Yemen: A Tar Baby

Blog Post
The Tar-Baby is a fictional character in the second of the Uncle Remus stories published in 1881; it is a doll made of tar and turpentine used to entrap Br’er Rabbit. The more that Br’er Rabbit fights the Tar-Baby, the more entangled he becomes. It’s presently politically incorrect to use this story to illustrate anything because of the “Afro-American thing”. However, sometimes, you need to use the correct literary metaphor, and that’s what I’m doing here. The Saudis have a tar baby on their hands.

Yemen is a caricature of a war, fought by pre-modern entities that wield modern weapons in pursuit of medieval ideas of winning and losing.

In Yemen,  President Hadi agreed to a ceasefire yesterday. Hadi has agreed to a ceasefire at least twice in the past. The Iranian-backed Houthis, who control western Yemen, did not respond. There will be no ceasefire. Houthi forces shelled and rocketed at least three Saudi bases or outposts in their response to the request for a ceasefire. 

Despite a near maximum surge, the Saudi-led coalition has failed to defeat the Houthis and restore Yemen as a Saudi satrapy. The Houthis remain in control in western Yemen and al-Qaida in the Arab Peninsula remains in control of much of eastern Yemen. The Saudi air offensive has destroyed modern Yemen, but not weakened Iranian influence or power.

The Saudis made monumental failures of military judgment, most likely with advice from Westerners. They swallowed the Kool-Aid that said air power can achieve political results on the ground. Nothing in US military history substantiates such a claim, although the claim has been made before. And once again air power has failed. 
The Saudis ignored the fundamental truth that aircraft do not hold ground. More on that (below).  The Saudis also believed that the Houthis would negotiate rather than witness and experience the destruction of Yemen. The Saudis erred.
Finally, the Saudi King should have replaced his Defense Minister for inexperience, poor judgment and incompetence. Saudi Arabia and its coalition partners have depleted their air assets, but have nothing to show for it, after more than three months of operations.
Historical and Practical Observations
Fighting a war requires that you send in ground troops. If it’s the Russians doing the fighting, they just go in and kill almost everyone and relocate what’s left of the locals, replacing them with some other population (Chechnya) of more compliant people. The Saudis have a problem with this because their military isn’t capable of a ground operation of any scope. They need to hire proxies to do the work for them. In this situation the proxies they had in mind (Pakistan) didn’t want to do it. And near genocide is a nasty business.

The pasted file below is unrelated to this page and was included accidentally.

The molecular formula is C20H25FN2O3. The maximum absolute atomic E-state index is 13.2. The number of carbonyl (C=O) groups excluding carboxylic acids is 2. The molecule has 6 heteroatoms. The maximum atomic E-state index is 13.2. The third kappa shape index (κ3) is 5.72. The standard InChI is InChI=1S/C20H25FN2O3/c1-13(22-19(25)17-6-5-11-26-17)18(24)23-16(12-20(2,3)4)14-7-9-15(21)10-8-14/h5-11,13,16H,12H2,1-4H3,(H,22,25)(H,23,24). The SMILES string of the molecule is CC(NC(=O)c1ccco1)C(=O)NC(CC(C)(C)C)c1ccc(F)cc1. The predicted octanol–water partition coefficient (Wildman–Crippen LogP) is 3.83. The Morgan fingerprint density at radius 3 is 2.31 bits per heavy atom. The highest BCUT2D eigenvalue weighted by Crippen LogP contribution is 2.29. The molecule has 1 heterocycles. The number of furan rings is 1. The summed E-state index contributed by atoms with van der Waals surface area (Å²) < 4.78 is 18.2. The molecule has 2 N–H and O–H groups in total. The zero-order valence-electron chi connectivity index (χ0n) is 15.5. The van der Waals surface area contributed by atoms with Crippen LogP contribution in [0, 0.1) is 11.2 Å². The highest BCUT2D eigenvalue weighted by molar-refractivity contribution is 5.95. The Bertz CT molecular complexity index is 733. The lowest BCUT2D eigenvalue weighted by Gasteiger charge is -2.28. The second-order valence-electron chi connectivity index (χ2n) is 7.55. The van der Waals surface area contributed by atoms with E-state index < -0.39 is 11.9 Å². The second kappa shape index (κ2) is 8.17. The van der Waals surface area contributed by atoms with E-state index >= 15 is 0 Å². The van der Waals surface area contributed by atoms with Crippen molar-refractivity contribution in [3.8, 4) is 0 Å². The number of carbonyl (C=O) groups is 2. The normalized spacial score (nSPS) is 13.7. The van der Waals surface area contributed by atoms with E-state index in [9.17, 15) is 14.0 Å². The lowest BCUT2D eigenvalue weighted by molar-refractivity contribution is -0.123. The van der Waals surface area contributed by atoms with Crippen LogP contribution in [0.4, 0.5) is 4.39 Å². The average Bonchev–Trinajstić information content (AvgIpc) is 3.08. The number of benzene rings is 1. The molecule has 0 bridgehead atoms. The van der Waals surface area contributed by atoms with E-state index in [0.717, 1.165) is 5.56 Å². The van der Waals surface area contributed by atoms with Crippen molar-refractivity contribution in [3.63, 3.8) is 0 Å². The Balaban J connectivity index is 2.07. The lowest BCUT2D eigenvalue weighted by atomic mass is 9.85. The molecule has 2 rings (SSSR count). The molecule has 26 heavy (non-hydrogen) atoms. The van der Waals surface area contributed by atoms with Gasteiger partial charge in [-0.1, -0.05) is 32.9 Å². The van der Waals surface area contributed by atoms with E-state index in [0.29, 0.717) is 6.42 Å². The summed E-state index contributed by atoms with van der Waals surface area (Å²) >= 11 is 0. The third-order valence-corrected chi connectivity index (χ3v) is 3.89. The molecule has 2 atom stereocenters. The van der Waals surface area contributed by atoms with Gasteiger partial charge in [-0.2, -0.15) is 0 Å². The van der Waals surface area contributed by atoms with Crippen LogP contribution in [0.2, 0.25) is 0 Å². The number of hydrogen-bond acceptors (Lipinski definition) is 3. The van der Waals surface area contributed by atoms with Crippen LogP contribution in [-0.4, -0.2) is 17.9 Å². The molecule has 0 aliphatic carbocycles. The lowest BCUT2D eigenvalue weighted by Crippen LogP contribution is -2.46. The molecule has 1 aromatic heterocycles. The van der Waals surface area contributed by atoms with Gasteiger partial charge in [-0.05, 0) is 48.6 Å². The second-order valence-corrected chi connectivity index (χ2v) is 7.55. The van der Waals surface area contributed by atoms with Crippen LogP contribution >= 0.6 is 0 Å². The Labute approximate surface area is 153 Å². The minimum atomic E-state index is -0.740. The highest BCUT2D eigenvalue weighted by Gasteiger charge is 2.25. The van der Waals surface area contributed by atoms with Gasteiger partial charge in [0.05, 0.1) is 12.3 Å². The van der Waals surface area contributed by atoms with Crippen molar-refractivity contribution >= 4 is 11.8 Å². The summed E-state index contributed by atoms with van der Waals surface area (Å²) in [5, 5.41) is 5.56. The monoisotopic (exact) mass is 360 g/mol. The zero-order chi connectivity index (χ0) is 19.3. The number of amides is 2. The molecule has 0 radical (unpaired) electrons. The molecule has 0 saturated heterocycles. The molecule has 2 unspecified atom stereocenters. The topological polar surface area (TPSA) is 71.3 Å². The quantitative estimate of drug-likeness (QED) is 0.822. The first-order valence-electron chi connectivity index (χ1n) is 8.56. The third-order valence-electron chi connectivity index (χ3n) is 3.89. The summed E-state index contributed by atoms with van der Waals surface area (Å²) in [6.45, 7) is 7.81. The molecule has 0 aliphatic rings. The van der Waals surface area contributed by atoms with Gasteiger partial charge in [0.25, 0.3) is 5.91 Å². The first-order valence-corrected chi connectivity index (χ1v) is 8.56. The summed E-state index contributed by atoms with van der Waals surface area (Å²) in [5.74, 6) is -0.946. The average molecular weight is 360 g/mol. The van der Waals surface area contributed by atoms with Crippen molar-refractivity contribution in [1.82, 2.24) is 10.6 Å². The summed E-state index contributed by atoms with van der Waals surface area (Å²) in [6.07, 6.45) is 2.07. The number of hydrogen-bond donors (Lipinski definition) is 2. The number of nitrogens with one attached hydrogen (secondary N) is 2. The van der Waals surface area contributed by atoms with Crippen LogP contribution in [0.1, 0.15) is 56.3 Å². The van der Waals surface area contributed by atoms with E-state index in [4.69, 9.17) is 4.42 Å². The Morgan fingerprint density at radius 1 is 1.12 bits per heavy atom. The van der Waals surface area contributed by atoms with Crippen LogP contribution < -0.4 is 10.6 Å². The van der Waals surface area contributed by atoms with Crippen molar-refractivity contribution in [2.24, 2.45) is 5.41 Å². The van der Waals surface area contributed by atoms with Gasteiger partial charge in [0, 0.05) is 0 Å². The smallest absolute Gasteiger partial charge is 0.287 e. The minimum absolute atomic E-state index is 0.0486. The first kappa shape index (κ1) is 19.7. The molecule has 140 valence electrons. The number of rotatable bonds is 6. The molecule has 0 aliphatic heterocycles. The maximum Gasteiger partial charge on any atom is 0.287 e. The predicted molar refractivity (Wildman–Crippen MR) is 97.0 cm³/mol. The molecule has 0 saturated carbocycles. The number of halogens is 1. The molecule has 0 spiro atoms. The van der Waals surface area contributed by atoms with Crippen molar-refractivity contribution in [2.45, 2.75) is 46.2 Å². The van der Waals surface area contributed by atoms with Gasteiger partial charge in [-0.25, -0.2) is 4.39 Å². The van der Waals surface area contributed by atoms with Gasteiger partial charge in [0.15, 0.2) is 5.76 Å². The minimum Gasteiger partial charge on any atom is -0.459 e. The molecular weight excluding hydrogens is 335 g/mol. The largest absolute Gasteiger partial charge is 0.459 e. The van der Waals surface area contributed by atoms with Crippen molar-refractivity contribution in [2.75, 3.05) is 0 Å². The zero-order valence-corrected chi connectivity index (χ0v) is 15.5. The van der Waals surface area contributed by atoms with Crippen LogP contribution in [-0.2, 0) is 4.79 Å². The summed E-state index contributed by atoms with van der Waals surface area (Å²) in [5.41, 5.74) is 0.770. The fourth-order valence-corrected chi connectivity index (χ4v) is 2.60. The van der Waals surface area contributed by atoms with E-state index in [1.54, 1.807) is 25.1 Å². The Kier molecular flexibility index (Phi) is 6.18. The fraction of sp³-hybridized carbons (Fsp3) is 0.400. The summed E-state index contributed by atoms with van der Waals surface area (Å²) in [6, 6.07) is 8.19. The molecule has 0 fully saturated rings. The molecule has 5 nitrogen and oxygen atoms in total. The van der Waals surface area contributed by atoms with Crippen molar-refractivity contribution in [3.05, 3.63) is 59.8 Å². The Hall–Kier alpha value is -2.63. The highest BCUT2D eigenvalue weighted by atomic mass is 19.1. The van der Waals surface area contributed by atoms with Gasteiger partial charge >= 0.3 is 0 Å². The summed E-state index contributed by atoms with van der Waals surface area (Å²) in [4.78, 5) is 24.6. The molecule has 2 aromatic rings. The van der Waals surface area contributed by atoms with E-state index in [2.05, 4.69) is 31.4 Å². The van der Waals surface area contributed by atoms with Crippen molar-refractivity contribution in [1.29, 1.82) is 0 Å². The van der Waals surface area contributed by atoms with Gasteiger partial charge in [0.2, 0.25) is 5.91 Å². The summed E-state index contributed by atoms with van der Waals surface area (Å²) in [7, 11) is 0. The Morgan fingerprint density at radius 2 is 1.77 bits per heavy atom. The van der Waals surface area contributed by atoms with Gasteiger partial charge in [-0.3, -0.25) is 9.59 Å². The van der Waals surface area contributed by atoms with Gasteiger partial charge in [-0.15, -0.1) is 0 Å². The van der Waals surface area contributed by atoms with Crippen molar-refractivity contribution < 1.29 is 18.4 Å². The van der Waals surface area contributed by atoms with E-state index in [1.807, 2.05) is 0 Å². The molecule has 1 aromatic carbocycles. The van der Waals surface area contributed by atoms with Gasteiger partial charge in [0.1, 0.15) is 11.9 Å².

The Russians have a lot of experience with it and are usually willing to take the casualties necessary (historically). Russian mercenaries would have done the work for the Saudis for cash, but the Saudis are joined at the hip to the USA. And the US wouldn’t want the Saudis to hire Russian thugs. The Americans are squeamish when it comes to this sort of thing and the retired US Air Force mandarins who advise the Saudis prefer to wipe out people without antiaircraft defenses from altitude. Who wouldn’t – if it worked.


Air Forces world wide are populated with people who are comfortable pickling a bomb or five off at 30,000 ft. and then flying back to the club for a drink without ever having to look at the blood, the destruction or the stink of what they did. Bomb damage assessment photos are sterile things as well. I don’t hate zoomies, but find that those who do duty as forward air controllers [United States Air Force Combat Control Teams, singular Combat Controller, (CCT)]  have a much more comprehensive view of what they have done. They boast that they are “first in”, which may be true from a USAF perspective, but usually they’re integrated into force recon marines, SEALs or Delta operators who keep them safe.

If the Saudis wish to evict the pro-Iranians from Yemen, they need to kill them. That comes down to a face-to-face reality. I realize that sounds very unsanitary and politically incorrect in the modern world, but that’s how it works. You can’t bomb stone-age people back to the stone age.

11 thoughts on “Yemen: A Tar Baby

  1. Not me, but the Saudis clearly do – – or they need to find somebody who will if they want to win back Yemen. Achieving a desired result in that hell hole are considerably more complex than merely sitting in a chair and pushing buttons.

  2. I thought Djibouti was bad enough. Glad I haven't had to 'visit'… and concur on the Air Force. That is one thing I DO give the Marines credit for, their FACs/JTACs are normally pilots who put boots on the ground.

  3. My nephew is a Seabee (just promoted to Lt. Cmdr!) and was stationed in Djibouti for a spell. He said that all he did was help the locals build future targets for F-16 pilots.

  4. Too bad we didn't bomb the ISIS victory parade in Ramadi. Then again, maybe we don't want to…

  5. It's tough to know what the Obamanation really wants. Wheels within wheels within wheels.

  6. If we used nuclear payloads on our bombs, things would be different. No need to send in boots. No need at all. Conventional bombs, then yes, troops are the follow up force.

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